The Incredible Hug

Me Being Really Good at Hugging

When I was about 12, I made this very fervent and slightly pathetic little prayer:

“Please please please Allah, make me really good at EVERYTHING.”

I was in the PE changing rooms at school, after a particularly useless attempt at playing hockey, waiting for a shower under the eerie eye of the lesbian PE teacher who everyone said would whisk the shower curtain away while you stood there, trembling and naked. This was back in the day where lesbians were considered, to small children, more terrifying than vampire banshee ghostbats.

There I was, shivering in my horrible red and thoroughly un-Islamic gym knickers with scrunched up eyes, praying to the Doer of All Things Good Such As Reminding You To Bring Your Gym Kit So You Don’t Have To Wear Something Skanky Out Of The Lost Property Bins. (That’s beside the point. Stick to the point, Medina.)

So I have been pondering this one recently, the frustrated ambition (not the lesbian ghostbats), being as I currently am about as capable of launching a successful creative career as a piece of old chewing gum squashed into some tarmac. To give you a bit of context, my main classification of success these days is not walking out of the door with baby poo on my trousers, or cooking food that tastes like something scraped out of an archaeological dig.

Not long ago, while mindlessly surfing the net with a sleeping baby attached to my boob on afternoon (as one does), I stumbled across Hyperbole And A Half, a blog of such staggering hilarity that I spent my entire glorious hour of peace while the whole rest of the house was asleep poring through the blogger’s archives, by turns breathless with laughter and despondent at my own comparative lack of creative direction.

OK, so it wasn’t just envy at her marvellously witty illustrated posts, but also at her 3600 something followers. Yowzers. How does one get so well read? Is it really just a case of being great?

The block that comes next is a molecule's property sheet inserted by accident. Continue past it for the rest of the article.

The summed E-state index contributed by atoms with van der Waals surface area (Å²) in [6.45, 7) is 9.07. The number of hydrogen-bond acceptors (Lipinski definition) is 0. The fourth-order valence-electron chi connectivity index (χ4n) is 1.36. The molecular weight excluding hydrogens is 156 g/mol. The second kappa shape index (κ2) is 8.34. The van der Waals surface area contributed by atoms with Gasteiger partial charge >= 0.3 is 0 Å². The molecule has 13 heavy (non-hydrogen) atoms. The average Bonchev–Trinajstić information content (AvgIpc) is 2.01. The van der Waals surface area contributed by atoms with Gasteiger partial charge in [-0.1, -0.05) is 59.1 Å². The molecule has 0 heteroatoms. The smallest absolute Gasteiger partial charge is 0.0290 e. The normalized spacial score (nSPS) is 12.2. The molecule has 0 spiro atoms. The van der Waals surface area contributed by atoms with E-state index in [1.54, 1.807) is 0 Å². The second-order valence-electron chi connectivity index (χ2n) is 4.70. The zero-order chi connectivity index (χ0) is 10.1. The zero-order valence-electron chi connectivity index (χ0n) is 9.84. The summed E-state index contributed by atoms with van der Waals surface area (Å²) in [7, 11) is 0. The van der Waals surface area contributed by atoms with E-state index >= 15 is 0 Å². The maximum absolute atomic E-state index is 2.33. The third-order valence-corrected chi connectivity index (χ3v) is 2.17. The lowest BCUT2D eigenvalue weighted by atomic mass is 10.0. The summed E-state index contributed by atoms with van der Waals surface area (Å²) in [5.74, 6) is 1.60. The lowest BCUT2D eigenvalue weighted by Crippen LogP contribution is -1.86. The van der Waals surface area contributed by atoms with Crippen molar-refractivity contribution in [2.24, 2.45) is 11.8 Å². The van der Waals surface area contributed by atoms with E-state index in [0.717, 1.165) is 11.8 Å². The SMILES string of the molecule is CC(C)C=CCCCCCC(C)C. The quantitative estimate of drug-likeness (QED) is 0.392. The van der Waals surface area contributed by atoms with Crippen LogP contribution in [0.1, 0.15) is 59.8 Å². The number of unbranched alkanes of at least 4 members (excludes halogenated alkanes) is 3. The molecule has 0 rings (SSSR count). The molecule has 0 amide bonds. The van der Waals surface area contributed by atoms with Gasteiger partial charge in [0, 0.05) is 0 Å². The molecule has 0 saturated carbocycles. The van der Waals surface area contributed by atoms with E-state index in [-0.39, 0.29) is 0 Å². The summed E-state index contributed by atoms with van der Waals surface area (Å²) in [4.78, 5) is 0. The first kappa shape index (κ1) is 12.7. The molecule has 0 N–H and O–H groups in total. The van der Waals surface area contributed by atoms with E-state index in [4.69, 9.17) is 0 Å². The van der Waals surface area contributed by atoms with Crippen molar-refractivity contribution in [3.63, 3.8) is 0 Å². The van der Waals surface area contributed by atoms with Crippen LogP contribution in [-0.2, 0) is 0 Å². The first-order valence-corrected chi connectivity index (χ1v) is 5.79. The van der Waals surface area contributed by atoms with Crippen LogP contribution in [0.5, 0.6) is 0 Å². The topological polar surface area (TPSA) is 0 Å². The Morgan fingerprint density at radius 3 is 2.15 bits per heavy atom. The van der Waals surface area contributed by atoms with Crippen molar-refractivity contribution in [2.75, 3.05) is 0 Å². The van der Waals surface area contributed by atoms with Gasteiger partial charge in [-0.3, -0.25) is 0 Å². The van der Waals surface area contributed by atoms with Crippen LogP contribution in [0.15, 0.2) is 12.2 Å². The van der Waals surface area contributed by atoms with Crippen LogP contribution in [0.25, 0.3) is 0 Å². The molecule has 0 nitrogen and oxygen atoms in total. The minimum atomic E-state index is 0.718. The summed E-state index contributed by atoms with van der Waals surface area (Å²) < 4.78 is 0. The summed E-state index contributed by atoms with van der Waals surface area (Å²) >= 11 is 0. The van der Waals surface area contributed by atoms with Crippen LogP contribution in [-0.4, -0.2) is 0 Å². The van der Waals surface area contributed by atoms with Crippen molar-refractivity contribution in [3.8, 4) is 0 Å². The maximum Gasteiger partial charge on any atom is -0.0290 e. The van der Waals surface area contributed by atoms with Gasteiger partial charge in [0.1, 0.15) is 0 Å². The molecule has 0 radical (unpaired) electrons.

I tried to put the baby down so I could go back and read; she grabbed on tightly in her amazing sleep reflexes (don’t drop me out of the tree, mother squirrel). I tried to sleep, having gone to bed at 1am and getting up with two somersaulting kids at 6am after very broken sleep, and by this time was a gabbling lunatic, but I couldn’t. Tried to get up, but every movement out of our hug made Cavebabe flinch in her sleep and threaten to wake up with a caterwaul.

So I lay there, feeling about the emotional equivalent of an over-microwaved MSG chicken flavoured Pot Noodle, as creatively inspired as a blob of factory-made cheese (not even the interesting stinky stuff) that had been squashed into the underside of someone’s sock, depressed at not being amazing enough.

Then it struck me: why did I need thousands of blog followers to be classified as amazing? Why couldn’t I just be amazing at something basic and human – like hugging? Cavebabe didn’t need a super-fantastic famous blogger mother. She needed a really amazing hug. Surely that was far more useful, in that exact moment, than having a vast glittering presence in the murky depths of the blogosphere.

Where did this insane need for mass approval come from? At school, I did amateur dramatics, I sang, I played guitar, performed my songs, danced, took part in gym displays. I was an all-singing, all-dancing, straight A success machine. Apart from being crap at outdoor sports, that is.

But I no longer have the shadow of exam grades, University requirements or competitive friends to keep this creeping phantasm alive, the will-o-the-wisp of worldly success, the eyes boring into my back declaring whether or not I am SOMEBODY based on what I have achieved. I would like to start dedicating some serious time, instead, to something far more important: the art of hugging. A real hug is, after all, what would pretty much solve all of the world’s manifold ills.